Construction site owners in New Jersey should be aware that falls are the leading cause of death in the construction industry according to the Bureau of Labor Statistics. On average, 310 construction workers die every year in falls, and 10,350 are seriously injured. In the effort to prevent falls, NIOSH has released a fact sheet on roof, scaffold and ladder safety for both employers and workers.
Construction workers in New Jersey may face a range of dangers on the job. They often deal with heavy equipment and complicated machinery, and they may work on partially constructed buildings or other open structures. These problems are exacerbated by employers that fail to live up to federal standards for workplace safety, exposing construction workers to serious risks. Indeed, workers in construction lose their lives on the job five times as often as those in any other industry. On average, 14 people are killed every day while doing construction work.
In late 2018, a bill was introduced into the House of Representatives that would require OSHA to create a standard for keeping those in the health care and social services industries safe from workplace violence. On Feb. 27, 2019, the House Education and Labor Committee's Workforce Protections Subcommittee held a hearing about this proposal. New Jersey residents should know that the bill has more than 40 co-sponsors.
Farm machines such as tractors, combines and skid loaders are known for vibrating at intense levels. The European Union has developed a system for measuring workers' exposure to whole-body vibrations, establishing an "action level" beyond which the vibrations may be detrimental to one's health. New Jersey residents should know that one NIOSH-funded study has reviewed the link between farm machine vibrations and back pain.
New Jersey residents who keep up with Tesla's developments in vehicle technology should know that the automaker surpassed all its competitors in the number of OSHA violations it has received. Between 2014 and 2018, its Fremont-based production facility was issued 54 violations. This is three times more than the top 10 auto plants combined and accounts for 75 percent of all their violations.
New Jersey construction workers who are exposed to silica dust could face a significantly increased risk of serious illness and disease. According to one study, construction workers in bridge repair, chipping and crushing may be exposed to over 10 times the allowed limit of silica dust per federal OSHA workplace safety regulations. The study collected 51 samples of air in the personal breathing zones of construction workers involved in repairing bridges, demolishing buildings or crushing concrete.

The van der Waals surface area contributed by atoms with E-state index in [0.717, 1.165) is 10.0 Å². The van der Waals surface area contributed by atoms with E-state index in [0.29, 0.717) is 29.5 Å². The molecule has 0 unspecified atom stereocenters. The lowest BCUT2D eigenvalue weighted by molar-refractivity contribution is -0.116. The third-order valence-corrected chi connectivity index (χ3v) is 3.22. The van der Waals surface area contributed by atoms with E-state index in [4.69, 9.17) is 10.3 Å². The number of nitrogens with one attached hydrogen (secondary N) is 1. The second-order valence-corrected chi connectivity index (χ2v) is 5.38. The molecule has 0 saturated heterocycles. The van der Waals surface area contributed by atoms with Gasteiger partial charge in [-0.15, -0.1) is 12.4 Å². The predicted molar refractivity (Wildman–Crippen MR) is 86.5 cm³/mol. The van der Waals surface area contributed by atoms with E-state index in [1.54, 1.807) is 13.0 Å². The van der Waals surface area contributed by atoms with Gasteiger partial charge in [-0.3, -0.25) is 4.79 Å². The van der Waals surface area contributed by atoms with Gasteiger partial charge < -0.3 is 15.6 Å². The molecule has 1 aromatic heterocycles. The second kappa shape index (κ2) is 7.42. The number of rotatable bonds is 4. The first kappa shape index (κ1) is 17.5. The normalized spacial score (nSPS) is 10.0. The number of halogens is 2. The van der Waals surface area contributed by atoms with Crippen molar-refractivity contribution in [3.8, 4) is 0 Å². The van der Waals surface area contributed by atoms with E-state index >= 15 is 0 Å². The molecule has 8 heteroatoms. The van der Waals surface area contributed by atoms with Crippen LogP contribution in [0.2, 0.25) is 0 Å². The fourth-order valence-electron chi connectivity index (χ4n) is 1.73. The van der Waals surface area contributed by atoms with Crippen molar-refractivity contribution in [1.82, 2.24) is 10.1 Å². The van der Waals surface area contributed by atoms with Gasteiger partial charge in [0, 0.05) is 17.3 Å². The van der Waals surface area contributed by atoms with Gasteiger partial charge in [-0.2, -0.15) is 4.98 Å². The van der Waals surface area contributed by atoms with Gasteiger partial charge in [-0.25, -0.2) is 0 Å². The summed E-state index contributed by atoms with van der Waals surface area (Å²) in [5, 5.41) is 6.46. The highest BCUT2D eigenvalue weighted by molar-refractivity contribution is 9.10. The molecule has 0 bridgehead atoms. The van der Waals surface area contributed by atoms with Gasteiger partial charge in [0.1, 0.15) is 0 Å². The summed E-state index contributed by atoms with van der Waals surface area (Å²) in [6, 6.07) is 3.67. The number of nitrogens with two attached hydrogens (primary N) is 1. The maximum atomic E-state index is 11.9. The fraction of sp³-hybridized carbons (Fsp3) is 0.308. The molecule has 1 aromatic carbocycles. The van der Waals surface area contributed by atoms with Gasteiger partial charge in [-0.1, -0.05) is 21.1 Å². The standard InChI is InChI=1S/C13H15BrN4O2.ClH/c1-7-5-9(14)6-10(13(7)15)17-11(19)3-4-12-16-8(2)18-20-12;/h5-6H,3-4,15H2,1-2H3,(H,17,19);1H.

Truckers in New Jersey and throughout the country may be at risk of injuring their shoulders when cranking lifts up and down. However, researchers say that there may be a method to do so while reducing the chances of an injury. A study of a dozen male truckers going through the cranking process revealed that they should lift a trailer while standing parallel to it. Doing so uses more of their body strength and puts less pressure on the shoulder.
The Occupational Safety and Health Administration is responsible for protecting worker safety and health in New Jersey and throughout the U.S. One of its primary duties is to identify potential causes of job-related injuries or illnesses and formulate procedures, equipment and training that must be used by employers to keep workers safe. But even if no specific OSHA standard has been established for a particular hazardous condition, there exists a general duty for all employers to protect their employees from recognized hazards that are present in the workplace.
Retail employees in New Jersey and throughout the country may appreciate having extra work during the holiday season. However, it can also come at the cost of their emotional and physical health. According to a 2016 survey from NIOSH, 24 percent of respondents said that their work schedules got in the way of family and other obligations. Employers should note that this can be a source of stress, and stressed-out workers may be more prone to making mistakes.
An increasing number of people in New Jersey and across the country work in temporary employment, often through agencies or other intermediaries. As a result, many of these workers are confused about their rights and protections in case they are injured on the job. In particular, they could be worried if they face ongoing workplace safety violations that put them at risk. The Occupational Safety and Health Administration has made recommendations for practices to improve protections for temp workers on the job.